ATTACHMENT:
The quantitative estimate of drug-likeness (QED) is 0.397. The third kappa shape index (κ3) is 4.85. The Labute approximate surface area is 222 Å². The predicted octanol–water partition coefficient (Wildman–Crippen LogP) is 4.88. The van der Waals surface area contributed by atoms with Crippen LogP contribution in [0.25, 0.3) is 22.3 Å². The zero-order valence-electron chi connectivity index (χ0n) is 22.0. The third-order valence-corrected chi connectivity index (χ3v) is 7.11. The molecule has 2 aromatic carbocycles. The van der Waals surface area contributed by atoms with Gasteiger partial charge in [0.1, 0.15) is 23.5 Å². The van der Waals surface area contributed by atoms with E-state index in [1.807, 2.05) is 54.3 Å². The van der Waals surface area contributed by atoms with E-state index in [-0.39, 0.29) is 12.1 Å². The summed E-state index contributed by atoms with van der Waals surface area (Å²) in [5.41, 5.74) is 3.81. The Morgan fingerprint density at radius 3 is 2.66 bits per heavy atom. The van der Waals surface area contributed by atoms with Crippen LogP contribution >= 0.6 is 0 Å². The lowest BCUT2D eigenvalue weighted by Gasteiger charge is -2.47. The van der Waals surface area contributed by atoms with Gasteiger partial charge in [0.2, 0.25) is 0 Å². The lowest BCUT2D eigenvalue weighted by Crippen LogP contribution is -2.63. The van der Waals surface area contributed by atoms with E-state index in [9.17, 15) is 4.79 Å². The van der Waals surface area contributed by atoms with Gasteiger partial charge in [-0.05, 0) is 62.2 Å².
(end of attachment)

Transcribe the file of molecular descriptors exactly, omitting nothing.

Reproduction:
The quantitative estimate of drug-likeness (QED) is 0.397. The third kappa shape index (κ3) is 4.85. The Labute approximate surface area is 222 Å². The predicted octanol–water partition coefficient (Wildman–Crippen LogP) is 4.88. The van der Waals surface area contributed by atoms with Crippen LogP contribution in [0.25, 0.3) is 22.3 Å². The zero-order valence-electron chi connectivity index (χ0n) is 22.0. The third-order valence-corrected chi connectivity index (χ3v) is 7.11. The molecule has 2 aromatic carbocycles. The van der Waals surface area contributed by atoms with Gasteiger partial charge in [0.1, 0.15) is 23.5 Å². The van der Waals surface area contributed by atoms with E-state index in [1.807, 2.05) is 54.3 Å². The van der Waals surface area contributed by atoms with E-state index in [-0.39, 0.29) is 12.1 Å². The summed E-state index contributed by atoms with van der Waals surface area (Å²) in [5.41, 5.74) is 3.81. The Morgan fingerprint density at radius 3 is 2.66 bits per heavy atom. The van der Waals surface area contributed by atoms with Crippen LogP contribution >= 0.6 is 0 Å². The lowest BCUT2D eigenvalue weighted by Gasteiger charge is -2.47. The van der Waals surface area contributed by atoms with Gasteiger partial charge in [0.2, 0.25) is 0 Å². The lowest BCUT2D eigenvalue weighted by Crippen LogP contribution is -2.63. The van der Waals surface area contributed by atoms with E-state index in [9.17, 15) is 4.79 Å². The van der Waals surface area contributed by atoms with Gasteiger partial charge in [-0.05, 0) is 62.2 Å².